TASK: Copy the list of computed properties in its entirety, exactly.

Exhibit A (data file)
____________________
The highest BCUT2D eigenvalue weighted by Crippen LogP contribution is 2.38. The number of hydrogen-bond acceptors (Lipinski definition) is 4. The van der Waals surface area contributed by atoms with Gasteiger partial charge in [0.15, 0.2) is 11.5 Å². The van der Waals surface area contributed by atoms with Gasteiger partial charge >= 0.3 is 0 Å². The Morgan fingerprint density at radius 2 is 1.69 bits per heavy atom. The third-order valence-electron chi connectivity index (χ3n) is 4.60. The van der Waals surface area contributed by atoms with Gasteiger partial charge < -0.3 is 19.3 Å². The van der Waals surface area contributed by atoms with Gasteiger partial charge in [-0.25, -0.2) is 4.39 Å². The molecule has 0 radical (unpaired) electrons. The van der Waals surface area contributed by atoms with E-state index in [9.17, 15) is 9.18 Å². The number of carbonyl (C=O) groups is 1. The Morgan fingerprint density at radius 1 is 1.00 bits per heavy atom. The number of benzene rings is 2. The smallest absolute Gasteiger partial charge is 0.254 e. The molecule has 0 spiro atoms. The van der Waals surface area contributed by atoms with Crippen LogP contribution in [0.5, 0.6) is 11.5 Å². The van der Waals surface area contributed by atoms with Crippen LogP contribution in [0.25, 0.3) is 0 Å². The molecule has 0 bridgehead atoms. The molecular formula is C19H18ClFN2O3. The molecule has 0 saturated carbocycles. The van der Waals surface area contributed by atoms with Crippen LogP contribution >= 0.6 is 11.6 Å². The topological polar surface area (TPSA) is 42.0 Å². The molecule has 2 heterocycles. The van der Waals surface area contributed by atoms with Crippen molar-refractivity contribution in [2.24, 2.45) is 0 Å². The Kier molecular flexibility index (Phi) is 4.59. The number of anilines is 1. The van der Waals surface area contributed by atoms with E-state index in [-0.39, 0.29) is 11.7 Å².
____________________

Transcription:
The highest BCUT2D eigenvalue weighted by Crippen LogP contribution is 2.38. The number of hydrogen-bond acceptors (Lipinski definition) is 4. The van der Waals surface area contributed by atoms with Gasteiger partial charge in [0.15, 0.2) is 11.5 Å². The van der Waals surface area contributed by atoms with Gasteiger partial charge >= 0.3 is 0 Å². The Morgan fingerprint density at radius 2 is 1.69 bits per heavy atom. The third-order valence-electron chi connectivity index (χ3n) is 4.60. The van der Waals surface area contributed by atoms with Gasteiger partial charge < -0.3 is 19.3 Å². The van der Waals surface area contributed by atoms with Gasteiger partial charge in [-0.25, -0.2) is 4.39 Å². The molecule has 0 radical (unpaired) electrons. The van der Waals surface area contributed by atoms with E-state index in [9.17, 15) is 9.18 Å². The number of carbonyl (C=O) groups is 1. The Morgan fingerprint density at radius 1 is 1.00 bits per heavy atom. The number of benzene rings is 2. The smallest absolute Gasteiger partial charge is 0.254 e. The molecule has 0 spiro atoms. The van der Waals surface area contributed by atoms with Crippen LogP contribution in [0.5, 0.6) is 11.5 Å². The van der Waals surface area contributed by atoms with Crippen LogP contribution in [0.25, 0.3) is 0 Å². The molecule has 0 bridgehead atoms. The molecular formula is C19H18ClFN2O3. The molecule has 0 saturated carbocycles. The van der Waals surface area contributed by atoms with Crippen LogP contribution >= 0.6 is 11.6 Å². The topological polar surface area (TPSA) is 42.0 Å². The molecule has 2 heterocycles. The van der Waals surface area contributed by atoms with Crippen molar-refractivity contribution in [2.24, 2.45) is 0 Å². The Kier molecular flexibility index (Phi) is 4.59. The number of anilines is 1. The van der Waals surface area contributed by atoms with E-state index in [-0.39, 0.29) is 11.7 Å².